Adams continued, "Give me the respect I deserve, and engage in the conversation. Up here in Washington Heights, treat me with the same level of respect I treat you. So don't be pointing at me, don't be disrespectful to me, speak with me as an adult, because I'm a grown man. I walked into this room as a grown man, and I'm gonna walk out of this room as a grown man. I answered your question."

Yes, that's the mayor of New York City, comparing a rightfully cranky New Yorker who was asking a valid question about housing affordability, to a slaveowner. It's part of a pattern for the increasingly thin-skinned Adams, who recently has taken to comparing himself to Kunta Kinte and Denzel Washington's character in "Glory." If this is how Adams responds to critiques from New Yorkers, maybe there's a reason he, unlike his predecessor, keeps his rare town halls tightly controlled and refuses to go on "The Brian Lehrer Show," where he would be forced to answer questions from constituents. (Ugh, why would a mayor want to do that?)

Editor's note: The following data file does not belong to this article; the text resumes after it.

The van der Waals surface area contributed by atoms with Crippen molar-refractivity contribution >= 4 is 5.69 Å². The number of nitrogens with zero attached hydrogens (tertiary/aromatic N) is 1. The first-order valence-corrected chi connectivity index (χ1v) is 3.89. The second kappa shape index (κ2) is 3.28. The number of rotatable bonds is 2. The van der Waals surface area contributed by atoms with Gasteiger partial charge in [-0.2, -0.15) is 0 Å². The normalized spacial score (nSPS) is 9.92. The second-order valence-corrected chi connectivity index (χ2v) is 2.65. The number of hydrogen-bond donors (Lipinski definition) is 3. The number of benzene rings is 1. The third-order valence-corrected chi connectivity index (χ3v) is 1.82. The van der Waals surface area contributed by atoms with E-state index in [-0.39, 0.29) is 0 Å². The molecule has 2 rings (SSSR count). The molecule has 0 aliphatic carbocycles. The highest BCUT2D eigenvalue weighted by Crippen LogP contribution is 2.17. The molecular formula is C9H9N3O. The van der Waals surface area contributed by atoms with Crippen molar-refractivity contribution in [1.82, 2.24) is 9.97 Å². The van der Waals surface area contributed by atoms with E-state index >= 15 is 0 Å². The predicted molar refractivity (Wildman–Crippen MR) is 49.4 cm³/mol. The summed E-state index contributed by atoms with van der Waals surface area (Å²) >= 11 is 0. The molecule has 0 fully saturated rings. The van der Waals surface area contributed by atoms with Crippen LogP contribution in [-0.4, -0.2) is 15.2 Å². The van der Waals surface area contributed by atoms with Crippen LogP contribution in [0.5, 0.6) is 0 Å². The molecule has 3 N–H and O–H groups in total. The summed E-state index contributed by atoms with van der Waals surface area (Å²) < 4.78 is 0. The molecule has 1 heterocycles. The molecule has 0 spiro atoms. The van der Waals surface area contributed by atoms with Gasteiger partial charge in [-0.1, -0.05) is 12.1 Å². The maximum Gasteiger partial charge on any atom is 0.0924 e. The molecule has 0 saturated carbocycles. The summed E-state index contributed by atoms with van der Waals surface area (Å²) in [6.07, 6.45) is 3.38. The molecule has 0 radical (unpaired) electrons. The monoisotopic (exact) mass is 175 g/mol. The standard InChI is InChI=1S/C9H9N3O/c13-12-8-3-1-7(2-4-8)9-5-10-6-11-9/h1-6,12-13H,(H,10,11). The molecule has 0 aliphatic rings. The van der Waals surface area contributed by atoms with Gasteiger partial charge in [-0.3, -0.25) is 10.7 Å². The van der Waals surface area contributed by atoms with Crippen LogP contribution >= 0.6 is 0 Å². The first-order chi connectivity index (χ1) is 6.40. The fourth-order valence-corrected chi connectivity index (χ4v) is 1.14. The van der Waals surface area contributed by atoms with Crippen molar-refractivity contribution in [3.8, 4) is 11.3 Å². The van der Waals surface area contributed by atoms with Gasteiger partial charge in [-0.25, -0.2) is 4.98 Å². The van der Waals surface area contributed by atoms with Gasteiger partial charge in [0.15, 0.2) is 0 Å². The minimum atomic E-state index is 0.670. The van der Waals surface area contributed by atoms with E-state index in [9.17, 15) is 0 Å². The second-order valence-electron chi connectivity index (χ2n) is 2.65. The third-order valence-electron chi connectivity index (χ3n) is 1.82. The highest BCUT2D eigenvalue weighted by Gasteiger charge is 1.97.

But Adams has reason to feel a little sensitive, okay? According to a recent Siena poll conducted last week, more and more New Yorkers aren't too pleased with his performance in office—only 46 percent of New York City voters have a favorable opinion of Adams, and 39 percent have an unfavorable opinion (15 percent had no opinion at all). As the Daily News noted, his numbers are trending downwards: 

That compares to the 49% favorability rating he scored in a similar analysis conducted by Siena pollsters in mid-May. That poll put his unfavourability at 35%, meaning that unflattering metric has trended in the wrong direction for the mayor in the past month, too.

And in a bigger worrying sign for Adams, his support among Black voters statewide has cratered since this spring:

Just 29% of African-American voters surveyed gave Adams the thumbs up, while 50% said they hold an unfavorable view of him. In a sharp contrast, Black voters statewide gave the moderate Democrat mayor a 59%-16% approval-disapproval index in the mid-May survey.